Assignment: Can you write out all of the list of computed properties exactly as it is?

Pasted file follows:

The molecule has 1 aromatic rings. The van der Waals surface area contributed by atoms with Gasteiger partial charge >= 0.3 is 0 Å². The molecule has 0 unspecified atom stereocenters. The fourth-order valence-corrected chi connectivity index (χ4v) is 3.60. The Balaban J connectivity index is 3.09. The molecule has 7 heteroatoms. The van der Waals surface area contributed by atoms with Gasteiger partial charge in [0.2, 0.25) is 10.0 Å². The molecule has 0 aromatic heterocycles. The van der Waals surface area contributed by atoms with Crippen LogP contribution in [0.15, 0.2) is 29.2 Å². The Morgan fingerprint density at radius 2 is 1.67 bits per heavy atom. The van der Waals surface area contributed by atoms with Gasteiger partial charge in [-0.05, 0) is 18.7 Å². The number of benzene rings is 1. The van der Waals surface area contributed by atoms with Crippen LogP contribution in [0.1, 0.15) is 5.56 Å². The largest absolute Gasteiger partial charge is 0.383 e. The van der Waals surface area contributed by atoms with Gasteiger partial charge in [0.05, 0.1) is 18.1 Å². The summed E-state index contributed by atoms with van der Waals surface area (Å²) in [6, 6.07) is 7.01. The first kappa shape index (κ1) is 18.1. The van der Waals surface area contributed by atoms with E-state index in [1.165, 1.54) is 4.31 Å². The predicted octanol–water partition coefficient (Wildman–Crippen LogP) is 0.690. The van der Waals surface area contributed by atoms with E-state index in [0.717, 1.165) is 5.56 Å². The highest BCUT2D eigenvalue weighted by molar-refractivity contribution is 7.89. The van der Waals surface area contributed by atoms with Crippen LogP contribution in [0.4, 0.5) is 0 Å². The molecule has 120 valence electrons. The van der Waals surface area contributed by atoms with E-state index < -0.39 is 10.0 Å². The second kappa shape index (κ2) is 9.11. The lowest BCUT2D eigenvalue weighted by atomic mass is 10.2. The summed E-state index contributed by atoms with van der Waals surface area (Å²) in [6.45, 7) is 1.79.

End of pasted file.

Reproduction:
The molecule has 1 aromatic rings. The van der Waals surface area contributed by atoms with Gasteiger partial charge >= 0.3 is 0 Å². The molecule has 0 unspecified atom stereocenters. The fourth-order valence-corrected chi connectivity index (χ4v) is 3.60. The Balaban J connectivity index is 3.09. The molecule has 7 heteroatoms. The van der Waals surface area contributed by atoms with Gasteiger partial charge in [0.2, 0.25) is 10.0 Å². The molecule has 0 aromatic heterocycles. The van der Waals surface area contributed by atoms with Crippen LogP contribution in [0.15, 0.2) is 29.2 Å². The Morgan fingerprint density at radius 2 is 1.67 bits per heavy atom. The van der Waals surface area contributed by atoms with Gasteiger partial charge in [-0.05, 0) is 18.7 Å². The number of benzene rings is 1. The van der Waals surface area contributed by atoms with Crippen LogP contribution in [0.1, 0.15) is 5.56 Å². The largest absolute Gasteiger partial charge is 0.383 e. The van der Waals surface area contributed by atoms with Gasteiger partial charge in [0.05, 0.1) is 18.1 Å². The summed E-state index contributed by atoms with van der Waals surface area (Å²) in [6, 6.07) is 7.01. The first kappa shape index (κ1) is 18.1. The van der Waals surface area contributed by atoms with E-state index in [1.165, 1.54) is 4.31 Å². The predicted octanol–water partition coefficient (Wildman–Crippen LogP) is 0.690. The van der Waals surface area contributed by atoms with E-state index in [0.717, 1.165) is 5.56 Å². The highest BCUT2D eigenvalue weighted by molar-refractivity contribution is 7.89. The van der Waals surface area contributed by atoms with Crippen LogP contribution in [0.4, 0.5) is 0 Å². The molecule has 120 valence electrons. The van der Waals surface area contributed by atoms with E-state index < -0.39 is 10.0 Å². The second kappa shape index (κ2) is 9.11. The lowest BCUT2D eigenvalue weighted by atomic mass is 10.2. The summed E-state index contributed by atoms with van der Waals surface area (Å²) in [6.45, 7) is 1.79.